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Sunday, October 23, 2011


Watery and itchy eyes? Runny nose? Sneezing?

You could be suffering from Allergies.

From late April through May, pollen from trees is the major cause of allergy flare-ups. Grass and weed pollen is the main culprit from Late May to mid July. Once fall begins, from late August to the first frost, ragweed is the most common offender. An Allergy is your body’s overreaction to a normally harmless substance.  This reaction commonly causes symptoms like the following:

Runny nose
Watery eyes
Stuffy nose
Itchy nose, eyes and roof of mouth
Pressure in the nose and cheeks
Ear fullness and popping
Dark circles under the eyes

Some of the most common allergens include:
Mold spores
Animal dander
Dust and dust mites

There are some things you can do to help control your exposure to these common allergens:

Wear a pollen mask when mowing the lawn or cleaning the house.
Change air filters monthly in heating and air conditioning systems
Install an air purifier
Keep windows and doors closed during heavy pollen season
Remove indoor plants and other sources of mildew
Don’t allow dander-producing animals in your home
Change feather pillows, woolen blankets, and woolen clothing to cotton or synthetic materials.
Enclose mattress, box springs, and pillows in a plastic barrier cloth.
Use antihistamine and decongestants as recommended by your physician.
Observe general good health practices, exercise daily, stop smoking, avoid air pollutants, eat a balanced diet, and supplement diet with vitamins, especially vitamin C.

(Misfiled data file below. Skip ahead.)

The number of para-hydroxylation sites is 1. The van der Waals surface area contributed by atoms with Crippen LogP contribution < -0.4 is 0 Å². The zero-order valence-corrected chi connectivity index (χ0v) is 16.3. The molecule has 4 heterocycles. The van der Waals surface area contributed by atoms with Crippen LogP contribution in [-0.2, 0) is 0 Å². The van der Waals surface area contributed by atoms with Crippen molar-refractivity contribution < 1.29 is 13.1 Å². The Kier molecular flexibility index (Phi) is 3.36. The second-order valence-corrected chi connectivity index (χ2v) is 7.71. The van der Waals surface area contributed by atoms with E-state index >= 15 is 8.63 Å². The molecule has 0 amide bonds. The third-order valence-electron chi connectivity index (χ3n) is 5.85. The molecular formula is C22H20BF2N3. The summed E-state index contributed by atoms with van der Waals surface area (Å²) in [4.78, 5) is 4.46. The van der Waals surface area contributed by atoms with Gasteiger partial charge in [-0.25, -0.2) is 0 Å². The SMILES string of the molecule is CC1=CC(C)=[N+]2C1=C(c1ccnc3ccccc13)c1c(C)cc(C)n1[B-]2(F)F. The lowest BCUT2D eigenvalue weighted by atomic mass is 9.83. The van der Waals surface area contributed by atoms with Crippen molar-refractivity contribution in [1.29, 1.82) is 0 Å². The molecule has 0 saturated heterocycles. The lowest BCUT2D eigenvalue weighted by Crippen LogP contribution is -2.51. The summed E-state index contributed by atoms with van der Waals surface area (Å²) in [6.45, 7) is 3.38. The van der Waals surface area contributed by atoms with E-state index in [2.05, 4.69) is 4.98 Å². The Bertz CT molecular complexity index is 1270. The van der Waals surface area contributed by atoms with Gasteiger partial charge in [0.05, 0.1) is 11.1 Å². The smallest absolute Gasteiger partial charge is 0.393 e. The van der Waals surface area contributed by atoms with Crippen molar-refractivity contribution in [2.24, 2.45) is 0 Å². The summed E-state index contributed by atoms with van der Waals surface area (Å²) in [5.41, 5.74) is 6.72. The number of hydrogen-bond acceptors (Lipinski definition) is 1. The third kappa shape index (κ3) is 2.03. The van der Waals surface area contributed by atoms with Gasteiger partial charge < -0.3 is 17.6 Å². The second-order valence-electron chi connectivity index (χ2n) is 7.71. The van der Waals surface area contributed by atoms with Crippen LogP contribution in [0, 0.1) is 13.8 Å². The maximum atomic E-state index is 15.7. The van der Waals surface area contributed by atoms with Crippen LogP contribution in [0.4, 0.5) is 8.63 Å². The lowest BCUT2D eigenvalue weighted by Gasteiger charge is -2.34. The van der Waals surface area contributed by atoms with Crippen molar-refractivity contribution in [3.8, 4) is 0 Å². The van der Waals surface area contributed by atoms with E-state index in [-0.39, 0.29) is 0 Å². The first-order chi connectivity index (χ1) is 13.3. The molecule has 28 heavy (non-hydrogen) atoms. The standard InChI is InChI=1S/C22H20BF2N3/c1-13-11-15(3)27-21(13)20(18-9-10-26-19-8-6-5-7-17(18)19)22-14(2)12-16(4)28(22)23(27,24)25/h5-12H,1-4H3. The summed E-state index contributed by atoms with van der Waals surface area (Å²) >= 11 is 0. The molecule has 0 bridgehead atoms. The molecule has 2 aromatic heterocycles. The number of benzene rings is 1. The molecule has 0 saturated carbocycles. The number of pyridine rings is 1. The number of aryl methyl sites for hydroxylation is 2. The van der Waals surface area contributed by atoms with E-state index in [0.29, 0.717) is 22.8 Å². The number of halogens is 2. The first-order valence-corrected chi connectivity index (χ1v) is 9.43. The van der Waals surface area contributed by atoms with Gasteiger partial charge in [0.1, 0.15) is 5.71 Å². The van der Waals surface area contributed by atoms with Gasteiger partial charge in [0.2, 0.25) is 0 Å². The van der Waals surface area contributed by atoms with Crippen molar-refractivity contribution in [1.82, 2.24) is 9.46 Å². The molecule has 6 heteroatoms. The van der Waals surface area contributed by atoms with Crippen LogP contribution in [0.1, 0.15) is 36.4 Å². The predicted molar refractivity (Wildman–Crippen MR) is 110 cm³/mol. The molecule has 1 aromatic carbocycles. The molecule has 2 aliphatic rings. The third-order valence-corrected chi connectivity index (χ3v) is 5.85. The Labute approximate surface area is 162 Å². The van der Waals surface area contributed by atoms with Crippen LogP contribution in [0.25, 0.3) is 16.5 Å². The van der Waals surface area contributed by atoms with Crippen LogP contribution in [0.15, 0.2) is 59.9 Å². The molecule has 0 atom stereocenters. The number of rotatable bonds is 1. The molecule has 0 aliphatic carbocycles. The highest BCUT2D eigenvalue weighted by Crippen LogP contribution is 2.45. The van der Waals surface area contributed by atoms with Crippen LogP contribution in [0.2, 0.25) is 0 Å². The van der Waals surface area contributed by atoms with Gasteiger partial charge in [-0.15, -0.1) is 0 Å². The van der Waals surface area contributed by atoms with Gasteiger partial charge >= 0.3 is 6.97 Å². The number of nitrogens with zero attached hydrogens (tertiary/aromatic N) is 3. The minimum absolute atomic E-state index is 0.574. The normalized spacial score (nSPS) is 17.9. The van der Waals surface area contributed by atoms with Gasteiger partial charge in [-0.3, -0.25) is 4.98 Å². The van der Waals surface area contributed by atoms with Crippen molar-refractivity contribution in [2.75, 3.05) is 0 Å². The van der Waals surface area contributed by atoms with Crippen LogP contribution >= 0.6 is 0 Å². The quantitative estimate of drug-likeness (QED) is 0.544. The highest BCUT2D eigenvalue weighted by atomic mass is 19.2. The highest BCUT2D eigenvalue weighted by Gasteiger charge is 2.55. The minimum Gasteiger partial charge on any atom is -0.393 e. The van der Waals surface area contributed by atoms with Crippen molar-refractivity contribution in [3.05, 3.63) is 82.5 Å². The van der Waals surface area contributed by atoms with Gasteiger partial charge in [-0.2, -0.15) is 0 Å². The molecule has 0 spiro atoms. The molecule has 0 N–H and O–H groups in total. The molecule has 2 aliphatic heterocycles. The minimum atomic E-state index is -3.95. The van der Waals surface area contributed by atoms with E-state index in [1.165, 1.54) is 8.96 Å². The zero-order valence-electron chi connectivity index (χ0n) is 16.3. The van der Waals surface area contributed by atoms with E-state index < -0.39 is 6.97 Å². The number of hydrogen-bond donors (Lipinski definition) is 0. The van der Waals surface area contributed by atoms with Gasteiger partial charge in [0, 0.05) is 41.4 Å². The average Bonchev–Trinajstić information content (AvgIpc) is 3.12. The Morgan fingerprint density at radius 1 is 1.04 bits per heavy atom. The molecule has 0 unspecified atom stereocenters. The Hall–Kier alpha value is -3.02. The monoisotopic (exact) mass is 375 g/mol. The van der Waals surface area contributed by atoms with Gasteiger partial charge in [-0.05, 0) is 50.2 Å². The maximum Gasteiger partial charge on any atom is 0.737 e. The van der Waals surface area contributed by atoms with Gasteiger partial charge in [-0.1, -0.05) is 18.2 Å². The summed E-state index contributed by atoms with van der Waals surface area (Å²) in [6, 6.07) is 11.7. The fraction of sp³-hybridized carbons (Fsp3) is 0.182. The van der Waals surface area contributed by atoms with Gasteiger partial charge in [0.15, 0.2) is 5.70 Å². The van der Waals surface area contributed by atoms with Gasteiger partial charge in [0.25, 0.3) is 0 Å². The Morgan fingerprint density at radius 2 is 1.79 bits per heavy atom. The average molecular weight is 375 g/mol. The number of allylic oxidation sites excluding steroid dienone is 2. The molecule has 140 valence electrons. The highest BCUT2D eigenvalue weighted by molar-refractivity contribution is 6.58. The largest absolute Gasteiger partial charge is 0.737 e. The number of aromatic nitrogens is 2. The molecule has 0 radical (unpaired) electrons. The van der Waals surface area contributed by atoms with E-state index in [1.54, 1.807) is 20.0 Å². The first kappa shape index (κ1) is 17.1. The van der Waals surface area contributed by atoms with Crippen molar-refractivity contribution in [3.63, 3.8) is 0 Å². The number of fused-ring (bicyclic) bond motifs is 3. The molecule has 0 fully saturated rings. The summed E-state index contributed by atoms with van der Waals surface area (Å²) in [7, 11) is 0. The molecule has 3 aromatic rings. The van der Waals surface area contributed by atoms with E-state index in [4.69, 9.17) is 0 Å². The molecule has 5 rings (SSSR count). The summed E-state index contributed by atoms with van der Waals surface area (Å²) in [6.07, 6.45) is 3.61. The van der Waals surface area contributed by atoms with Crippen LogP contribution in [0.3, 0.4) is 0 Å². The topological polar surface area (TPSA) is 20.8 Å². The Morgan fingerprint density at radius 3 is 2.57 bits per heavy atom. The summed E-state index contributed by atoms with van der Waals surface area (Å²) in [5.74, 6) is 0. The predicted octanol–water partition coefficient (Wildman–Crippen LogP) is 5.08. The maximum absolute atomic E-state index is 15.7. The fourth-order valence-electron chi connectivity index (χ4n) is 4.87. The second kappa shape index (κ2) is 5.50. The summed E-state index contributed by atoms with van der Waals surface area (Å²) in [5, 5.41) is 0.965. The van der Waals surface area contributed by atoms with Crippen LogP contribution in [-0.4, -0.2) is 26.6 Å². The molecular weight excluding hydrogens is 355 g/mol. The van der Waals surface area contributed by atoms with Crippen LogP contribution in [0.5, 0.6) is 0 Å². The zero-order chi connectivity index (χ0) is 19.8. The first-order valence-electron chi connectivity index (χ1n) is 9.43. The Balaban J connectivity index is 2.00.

Visit these sites for more information:


Airborne Allergens: Something in the Air (National Institute of Allergy and Infectious Diseases) - Large PDF file

What Is an Allergic Reaction? (American Academy of Allergy, Asthma, and Immunology)

Frequently Asked Questions about Allergies (American Academy of Allergy, Asthma, and Immunology)

Allergy Skin Tests (Mayo Foundation for Medical Education and Research)

What Is Allergy Testing? (American Academy of Allergy, Asthma, and Immunology)


Allergy Medications: Know Your Options (Mayo Foundation for Medical Education and Research)

Allergy Shots: Hope for Long-Term Allergy Relief (Mayo Foundation for Medical Education and Research)

Asthma and Allergy Medications (American Academy of Allergy, Asthma, and Immunology)


Allergens and Irritants (National Institute of Environmental Health Sciences)

Environmental Control Measures (Nemours Foundation)

For more links on allergy, visit: http://www.nlm.nih.gov/medlineplus/allergy.html

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